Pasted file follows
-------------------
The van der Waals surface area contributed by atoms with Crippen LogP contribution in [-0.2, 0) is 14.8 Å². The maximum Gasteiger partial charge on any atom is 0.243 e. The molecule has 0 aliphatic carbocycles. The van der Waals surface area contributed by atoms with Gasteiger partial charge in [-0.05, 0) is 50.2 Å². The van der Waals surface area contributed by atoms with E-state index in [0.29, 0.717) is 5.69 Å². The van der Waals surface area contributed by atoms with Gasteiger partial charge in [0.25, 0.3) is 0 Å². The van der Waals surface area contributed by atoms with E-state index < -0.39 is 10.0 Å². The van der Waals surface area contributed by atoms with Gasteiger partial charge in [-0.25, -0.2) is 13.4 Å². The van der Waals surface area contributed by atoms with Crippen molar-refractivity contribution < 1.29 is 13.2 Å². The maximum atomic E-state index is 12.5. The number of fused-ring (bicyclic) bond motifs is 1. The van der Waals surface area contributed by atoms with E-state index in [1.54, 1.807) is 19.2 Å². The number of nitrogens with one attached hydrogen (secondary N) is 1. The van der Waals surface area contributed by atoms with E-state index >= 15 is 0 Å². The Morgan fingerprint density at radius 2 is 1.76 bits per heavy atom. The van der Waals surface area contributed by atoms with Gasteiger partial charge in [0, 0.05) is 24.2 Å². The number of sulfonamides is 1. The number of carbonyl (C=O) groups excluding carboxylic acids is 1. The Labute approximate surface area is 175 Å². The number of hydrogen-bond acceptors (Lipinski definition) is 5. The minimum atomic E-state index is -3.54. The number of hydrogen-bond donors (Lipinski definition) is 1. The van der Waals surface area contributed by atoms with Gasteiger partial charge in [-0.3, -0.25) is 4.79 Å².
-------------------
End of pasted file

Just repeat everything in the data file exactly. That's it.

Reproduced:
The van der Waals surface area contributed by atoms with Crippen LogP contribution in [-0.2, 0) is 14.8 Å². The maximum Gasteiger partial charge on any atom is 0.243 e. The molecule has 0 aliphatic carbocycles. The van der Waals surface area contributed by atoms with Gasteiger partial charge in [-0.05, 0) is 50.2 Å². The van der Waals surface area contributed by atoms with E-state index in [0.29, 0.717) is 5.69 Å². The van der Waals surface area contributed by atoms with Gasteiger partial charge in [0.25, 0.3) is 0 Å². The van der Waals surface area contributed by atoms with E-state index < -0.39 is 10.0 Å². The van der Waals surface area contributed by atoms with Gasteiger partial charge in [-0.25, -0.2) is 13.4 Å². The van der Waals surface area contributed by atoms with Crippen molar-refractivity contribution < 1.29 is 13.2 Å². The maximum atomic E-state index is 12.5. The number of fused-ring (bicyclic) bond motifs is 1. The van der Waals surface area contributed by atoms with E-state index in [1.54, 1.807) is 19.2 Å². The number of nitrogens with one attached hydrogen (secondary N) is 1. The van der Waals surface area contributed by atoms with E-state index >= 15 is 0 Å². The Morgan fingerprint density at radius 2 is 1.76 bits per heavy atom. The van der Waals surface area contributed by atoms with Gasteiger partial charge in [0, 0.05) is 24.2 Å². The number of sulfonamides is 1. The number of carbonyl (C=O) groups excluding carboxylic acids is 1. The Labute approximate surface area is 175 Å². The number of hydrogen-bond acceptors (Lipinski definition) is 5. The minimum atomic E-state index is -3.54. The number of hydrogen-bond donors (Lipinski definition) is 1. The van der Waals surface area contributed by atoms with Gasteiger partial charge in [-0.3, -0.25) is 4.79 Å².